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Autoimmune Hepatitis

Autoimmune hepatitis occurs when the body's own immune system attacks the liver, causing inflammation or hepatitis. The disorder disproportionately affects women, with roughly 70 percent of cases occurring in females. Like other autoimmune disorders, this form of hepatitis may be triggered by a bacterial or viral infection, environmental factors or medications in genetically susceptible individuals. Untreated, autoimmune hepatitis can lead to cirrhosis (scarring) and liver failure. Virginia Mason hepatologists specialize in treating patients with autoimmune hepatitis. To schedule an appointment with Virginia Mason's Liver Center specialists, call (206) 223-2319.

Symptoms of Autoimmune Hepatitis

There are two forms of autoimmune hepatitis: type 1 and type 2. The majority of patients have type 1, which typically begins in adolescence or young adulthood. Almost half of individuals with type 1 disease also have other autoimmune disorders, including:

  • Type 1 diabetes
  • Graves' disease
  • Sjögren's syndrome
  • Ulcerative colitis
  • Thyroiditis (inflammation of the thyroid gland)

Autoimmune hepatitis is a chronic disorder with symptoms that can worsen over time if not treated. Symptoms include:

  • Fatigue
  • Weakness
  • Itching
  • Nausea
  • Vomiting
  • Fever
  • Diarrhea
  • Abdominal pain on the right side of the body where the liver is located
  • Jaundice (yellow skin and eyes)
  • Dark urine

Diagnosing Autoimmune Hepatitis

Your hepatologist will first perform a medical history and a physical exam, and will listen to a description of your symptoms. He or she may suspect autoimmune hepatitis based on your signs and symptoms, and whether you have been diagnosed previously with an autoimmune disorder. You may have several tests and procedures to confirm the diagnosis and determine the extent of liver damage, including:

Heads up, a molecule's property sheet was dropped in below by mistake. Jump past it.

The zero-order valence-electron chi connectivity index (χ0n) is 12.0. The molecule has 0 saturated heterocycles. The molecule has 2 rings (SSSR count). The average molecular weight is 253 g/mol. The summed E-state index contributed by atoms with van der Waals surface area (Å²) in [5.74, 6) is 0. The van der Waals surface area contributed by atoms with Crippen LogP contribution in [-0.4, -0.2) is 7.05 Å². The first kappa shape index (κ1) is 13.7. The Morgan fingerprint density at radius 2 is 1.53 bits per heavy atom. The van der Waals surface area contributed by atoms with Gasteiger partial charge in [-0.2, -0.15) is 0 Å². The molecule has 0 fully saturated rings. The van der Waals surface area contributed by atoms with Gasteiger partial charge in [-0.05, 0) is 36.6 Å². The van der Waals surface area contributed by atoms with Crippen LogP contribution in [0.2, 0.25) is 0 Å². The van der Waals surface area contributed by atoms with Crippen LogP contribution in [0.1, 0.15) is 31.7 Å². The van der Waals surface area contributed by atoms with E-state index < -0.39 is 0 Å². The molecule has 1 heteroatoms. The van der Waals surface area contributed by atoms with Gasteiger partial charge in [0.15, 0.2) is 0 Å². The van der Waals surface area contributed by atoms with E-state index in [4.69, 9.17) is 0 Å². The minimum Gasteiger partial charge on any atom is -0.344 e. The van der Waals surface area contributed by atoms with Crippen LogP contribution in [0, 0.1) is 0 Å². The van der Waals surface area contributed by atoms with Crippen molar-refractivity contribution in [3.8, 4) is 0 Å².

A blood test can confirm a diagnosis of hepatitis. If your hepatologist suspects autoimmune hepatitis based on your medical history, he or she will also order blood tests that can confirm the presence of autoantibodies, which are natural proteins released in the bloodstream to help fight infection.
    A liver biopsy is performed by injecting a thin needle through your abdominal skin (percutaneously) and into the liver to remove a small sample of liver tissue. The area of the puncture is numbed first with a local anesthetic.

Treating Autoimmune Hepatitis

Autoimmune hepatitis is a chronic disorder requiring lifelong treatment. Depending on the severity of symptoms, your hepatologist may prescribe a corticosteroid medication called prednisone that slows the body's immune system. Because prednisone has side affects, your hepatologist may prescribe another medication to be taken with it called azathioprine (Imuran). With azathioprine, you can take lesser doses of prednisone, which lessens its side effects.

Most patients with autoimmune hepatitis will need to take medication to suppress the immune system throughout their lives, which helps control the disease and avoid further damage to the liver.